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Friday, March 24, 2017

Roosevelt Flag System Aimed at Curbing Asthma

For those who are new to the Valley of the Sun, you might be surprised to know that at one time, the Phoenix area was the top city that doctors would recommend for asthma patients looking for a more livable climate. But that was 50 years ago and the times and air quality have changed dramatically.
 
“That was back in the 1950s … it’s not so anymore,” said Roosevelt School District nurse Mary Chick, pointing out that asthma and other breathing ailments affecting students is a serious concern for the district and parents. “The three zip codes in the South Mountain area: 85041, 85042, and 85040 are the highest zip codes with asthma cases in the state.”
 
To help battle the problem for its young students, Roosevelt recently teamed up with the Maricopa County Asthma Coalition and the American Lung Association to institute a flag system that will alert parents, teachers and administrators to the air quality outside and allow them to determine whether children should be playing outside.
 
It’s one of only two school districts in the country to have such the system for children who have asthma or allergy symptoms.  Through the program, the school puts up a flag with a certain color to warn parents what the pollution is like and whether they will be allowing children to play outside that specific day.   
 
The flags are in place at Sierra Vista, Rose Linda, Martin Luther King, Valley View, VH Lassen, and the district office. The flag color symbolizes the level of severity in the air: Red= very severe; Orange= unhealthy; Yellow =moderate; Green =good.
 
“On orange and red days, asthmatics should not be outside,” said Chick, “Most of the schools are finding different ways for children to exercise: in cafeterias, indoor gyms, libraries, and computer labs.”   The color of the flag is determined by the air quality index for the day.
 
With the Valley’s growth over the last 50 years, what used to be considered a good climate for asthma patients has become one of the most problematic. 
 
The main reason is not only car and air pollutants, but the proximity to South Mountain.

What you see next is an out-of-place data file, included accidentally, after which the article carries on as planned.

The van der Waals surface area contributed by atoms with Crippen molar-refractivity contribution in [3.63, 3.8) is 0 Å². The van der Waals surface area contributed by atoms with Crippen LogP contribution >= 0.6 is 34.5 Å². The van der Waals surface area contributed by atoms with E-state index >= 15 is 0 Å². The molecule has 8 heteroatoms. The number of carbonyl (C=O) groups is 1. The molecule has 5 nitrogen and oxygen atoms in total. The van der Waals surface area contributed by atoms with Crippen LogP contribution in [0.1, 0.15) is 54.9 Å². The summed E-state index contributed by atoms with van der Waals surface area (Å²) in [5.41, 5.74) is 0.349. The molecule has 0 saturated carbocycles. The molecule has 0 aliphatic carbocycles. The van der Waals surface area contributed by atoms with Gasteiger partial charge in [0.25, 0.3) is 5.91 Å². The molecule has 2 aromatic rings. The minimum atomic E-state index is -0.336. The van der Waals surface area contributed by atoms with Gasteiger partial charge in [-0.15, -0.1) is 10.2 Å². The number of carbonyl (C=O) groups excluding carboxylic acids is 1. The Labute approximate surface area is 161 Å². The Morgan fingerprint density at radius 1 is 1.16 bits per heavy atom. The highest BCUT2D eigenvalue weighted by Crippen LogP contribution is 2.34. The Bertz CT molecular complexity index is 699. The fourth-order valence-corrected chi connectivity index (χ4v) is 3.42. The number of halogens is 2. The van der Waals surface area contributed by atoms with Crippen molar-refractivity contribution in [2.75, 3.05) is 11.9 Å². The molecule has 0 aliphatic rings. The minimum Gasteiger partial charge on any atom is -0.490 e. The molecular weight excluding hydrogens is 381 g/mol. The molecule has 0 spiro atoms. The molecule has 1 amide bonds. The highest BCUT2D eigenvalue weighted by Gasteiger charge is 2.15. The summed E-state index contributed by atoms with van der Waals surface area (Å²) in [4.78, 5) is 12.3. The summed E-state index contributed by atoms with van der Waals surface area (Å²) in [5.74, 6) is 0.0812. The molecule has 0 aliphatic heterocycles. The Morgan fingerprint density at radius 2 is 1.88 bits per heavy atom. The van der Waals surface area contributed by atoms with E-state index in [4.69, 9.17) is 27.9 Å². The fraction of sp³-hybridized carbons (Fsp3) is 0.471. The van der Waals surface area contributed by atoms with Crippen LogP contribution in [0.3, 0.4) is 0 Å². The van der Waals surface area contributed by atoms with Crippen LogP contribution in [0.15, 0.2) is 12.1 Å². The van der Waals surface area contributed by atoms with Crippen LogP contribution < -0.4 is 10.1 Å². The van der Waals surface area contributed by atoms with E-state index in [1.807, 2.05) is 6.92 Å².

“(The Valley has) mountains on all four sides of us, and it keeps air settled in … South Phoenix is so close to South Mountain, it keeps the air from clearing out,” said Chick. 
 
One month ago, kids at Rose Linda Elementary School witnessed how badly asthma can affect their lives.  A fifth grader at the school died from complications stemming from her asthma. In the Roosevelt School District, 12,000 school days were lost due to children with asthma, said Chick. She urges parents not to be upset when their children don’t get to play outside; she reminds them that it’s done in the children’s best interest.  
 
Teachers and parents are both getting briefed on what the program signifies for them and their children.  Teachers will receive a power point presentation in order to educate the children on the air and its pollutants and parents will be notified via a letter from the school principal. 
 
Chick’s goal is to get every one of the schools in the Roosevelt School District to have the “flag system”, but she adds that funding is the key to the program. A set of four flags (red, orange, yellow and green) cost $100.  The organization is accepting donations through Phoenix Children’s Hospital.  For more information, contact  Hazel Chandler at 602-546-0338
 
Did you know….
  • There are over 120,000 children diagnosed with asthma in the Valley.
  • Asthma is the leading cause of school absenteeism nationwide, including Maricopa County.
  • Per capita, Arizona is the second highest state for asthmatics. Only Maine has a higher number per capita.  
  •  In the Roosevelt School District, 12,000 school days were lost due to children with asthma.
  • Most of the plants in the surrounding area are not native plants to Arizona, therefore contributing to allergies and asthma symptoms (i.e. Bermuda grass is not a native plant of Arizona).
 
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